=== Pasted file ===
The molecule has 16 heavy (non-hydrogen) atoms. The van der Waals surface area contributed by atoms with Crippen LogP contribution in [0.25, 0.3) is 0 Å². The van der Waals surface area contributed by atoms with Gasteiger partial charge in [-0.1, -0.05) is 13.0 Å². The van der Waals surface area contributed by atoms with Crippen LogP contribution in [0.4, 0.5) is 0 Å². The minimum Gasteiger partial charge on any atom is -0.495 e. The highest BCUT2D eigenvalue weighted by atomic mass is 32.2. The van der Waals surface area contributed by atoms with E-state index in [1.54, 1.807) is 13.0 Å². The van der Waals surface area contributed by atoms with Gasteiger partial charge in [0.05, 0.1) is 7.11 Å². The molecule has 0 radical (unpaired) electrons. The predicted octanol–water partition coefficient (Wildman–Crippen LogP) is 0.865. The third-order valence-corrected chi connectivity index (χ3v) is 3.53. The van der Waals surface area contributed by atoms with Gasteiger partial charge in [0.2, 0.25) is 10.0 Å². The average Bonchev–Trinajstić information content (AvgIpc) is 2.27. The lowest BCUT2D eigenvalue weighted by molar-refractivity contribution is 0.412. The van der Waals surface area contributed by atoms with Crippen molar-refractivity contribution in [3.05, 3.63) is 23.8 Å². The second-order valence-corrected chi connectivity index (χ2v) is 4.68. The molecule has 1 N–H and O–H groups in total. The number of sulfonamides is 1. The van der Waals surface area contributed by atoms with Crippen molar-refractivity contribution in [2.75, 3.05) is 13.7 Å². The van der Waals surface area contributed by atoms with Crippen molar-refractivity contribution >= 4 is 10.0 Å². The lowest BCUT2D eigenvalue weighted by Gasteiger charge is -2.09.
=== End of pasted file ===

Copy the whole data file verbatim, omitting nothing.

The molecule has 16 heavy (non-hydrogen) atoms. The van der Waals surface area contributed by atoms with Crippen LogP contribution in [0.25, 0.3) is 0 Å². The van der Waals surface area contributed by atoms with Gasteiger partial charge in [-0.1, -0.05) is 13.0 Å². The van der Waals surface area contributed by atoms with Crippen LogP contribution in [0.4, 0.5) is 0 Å². The minimum Gasteiger partial charge on any atom is -0.495 e. The highest BCUT2D eigenvalue weighted by atomic mass is 32.2. The van der Waals surface area contributed by atoms with E-state index in [1.54, 1.807) is 13.0 Å². The van der Waals surface area contributed by atoms with Gasteiger partial charge in [0.05, 0.1) is 7.11 Å². The molecule has 0 radical (unpaired) electrons. The predicted octanol–water partition coefficient (Wildman–Crippen LogP) is 0.865. The third-order valence-corrected chi connectivity index (χ3v) is 3.53. The van der Waals surface area contributed by atoms with Gasteiger partial charge in [0.2, 0.25) is 10.0 Å². The average Bonchev–Trinajstić information content (AvgIpc) is 2.27. The lowest BCUT2D eigenvalue weighted by molar-refractivity contribution is 0.412. The van der Waals surface area contributed by atoms with Crippen molar-refractivity contribution in [3.05, 3.63) is 23.8 Å². The second-order valence-corrected chi connectivity index (χ2v) is 4.68. The molecule has 1 N–H and O–H groups in total. The number of sulfonamides is 1. The van der Waals surface area contributed by atoms with Crippen molar-refractivity contribution in [2.75, 3.05) is 13.7 Å². The van der Waals surface area contributed by atoms with Crippen molar-refractivity contribution >= 4 is 10.0 Å². The lowest BCUT2D eigenvalue weighted by Gasteiger charge is -2.09.